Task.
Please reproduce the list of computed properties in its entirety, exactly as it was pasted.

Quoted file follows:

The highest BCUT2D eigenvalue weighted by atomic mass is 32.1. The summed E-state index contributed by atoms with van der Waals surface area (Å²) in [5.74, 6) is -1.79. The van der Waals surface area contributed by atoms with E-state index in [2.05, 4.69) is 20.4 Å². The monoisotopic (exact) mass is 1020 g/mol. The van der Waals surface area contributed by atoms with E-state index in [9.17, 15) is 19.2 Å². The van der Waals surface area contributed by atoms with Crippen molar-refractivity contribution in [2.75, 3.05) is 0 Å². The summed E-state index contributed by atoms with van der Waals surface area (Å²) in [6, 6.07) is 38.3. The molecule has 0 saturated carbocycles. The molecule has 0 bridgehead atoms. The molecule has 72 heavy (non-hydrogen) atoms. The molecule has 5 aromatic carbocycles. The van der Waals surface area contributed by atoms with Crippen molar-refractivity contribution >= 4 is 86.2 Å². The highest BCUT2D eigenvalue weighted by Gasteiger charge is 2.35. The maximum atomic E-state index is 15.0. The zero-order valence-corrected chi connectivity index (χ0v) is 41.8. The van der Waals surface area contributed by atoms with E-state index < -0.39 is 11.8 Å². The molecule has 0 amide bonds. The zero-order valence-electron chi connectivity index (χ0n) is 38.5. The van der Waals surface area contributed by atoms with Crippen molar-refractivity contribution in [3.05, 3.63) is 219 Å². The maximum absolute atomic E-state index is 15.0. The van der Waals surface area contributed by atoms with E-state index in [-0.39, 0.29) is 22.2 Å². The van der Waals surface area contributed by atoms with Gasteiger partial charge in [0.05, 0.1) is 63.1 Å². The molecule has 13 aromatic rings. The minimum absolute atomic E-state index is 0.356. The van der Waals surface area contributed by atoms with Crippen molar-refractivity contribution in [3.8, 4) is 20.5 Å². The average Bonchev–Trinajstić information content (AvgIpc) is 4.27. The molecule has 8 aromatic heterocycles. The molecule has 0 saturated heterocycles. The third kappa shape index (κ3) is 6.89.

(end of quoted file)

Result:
The highest BCUT2D eigenvalue weighted by atomic mass is 32.1. The summed E-state index contributed by atoms with van der Waals surface area (Å²) in [5.74, 6) is -1.79. The van der Waals surface area contributed by atoms with E-state index in [2.05, 4.69) is 20.4 Å². The monoisotopic (exact) mass is 1020 g/mol. The van der Waals surface area contributed by atoms with E-state index in [9.17, 15) is 19.2 Å². The van der Waals surface area contributed by atoms with Crippen molar-refractivity contribution in [2.75, 3.05) is 0 Å². The summed E-state index contributed by atoms with van der Waals surface area (Å²) in [6, 6.07) is 38.3. The molecule has 0 saturated carbocycles. The molecule has 0 bridgehead atoms. The molecule has 72 heavy (non-hydrogen) atoms. The molecule has 5 aromatic carbocycles. The van der Waals surface area contributed by atoms with Crippen molar-refractivity contribution >= 4 is 86.2 Å². The highest BCUT2D eigenvalue weighted by Gasteiger charge is 2.35. The maximum atomic E-state index is 15.0. The zero-order valence-corrected chi connectivity index (χ0v) is 41.8. The van der Waals surface area contributed by atoms with E-state index < -0.39 is 11.8 Å². The molecule has 0 amide bonds. The zero-order valence-electron chi connectivity index (χ0n) is 38.5. The van der Waals surface area contributed by atoms with Crippen molar-refractivity contribution in [3.05, 3.63) is 219 Å². The maximum absolute atomic E-state index is 15.0. The van der Waals surface area contributed by atoms with E-state index in [-0.39, 0.29) is 22.2 Å². The van der Waals surface area contributed by atoms with Gasteiger partial charge in [0.05, 0.1) is 63.1 Å². The molecule has 13 aromatic rings. The minimum absolute atomic E-state index is 0.356. The van der Waals surface area contributed by atoms with Crippen molar-refractivity contribution in [3.8, 4) is 20.5 Å². The average Bonchev–Trinajstić information content (AvgIpc) is 4.27. The molecule has 8 aromatic heterocycles. The molecule has 0 saturated heterocycles. The third kappa shape index (κ3) is 6.89.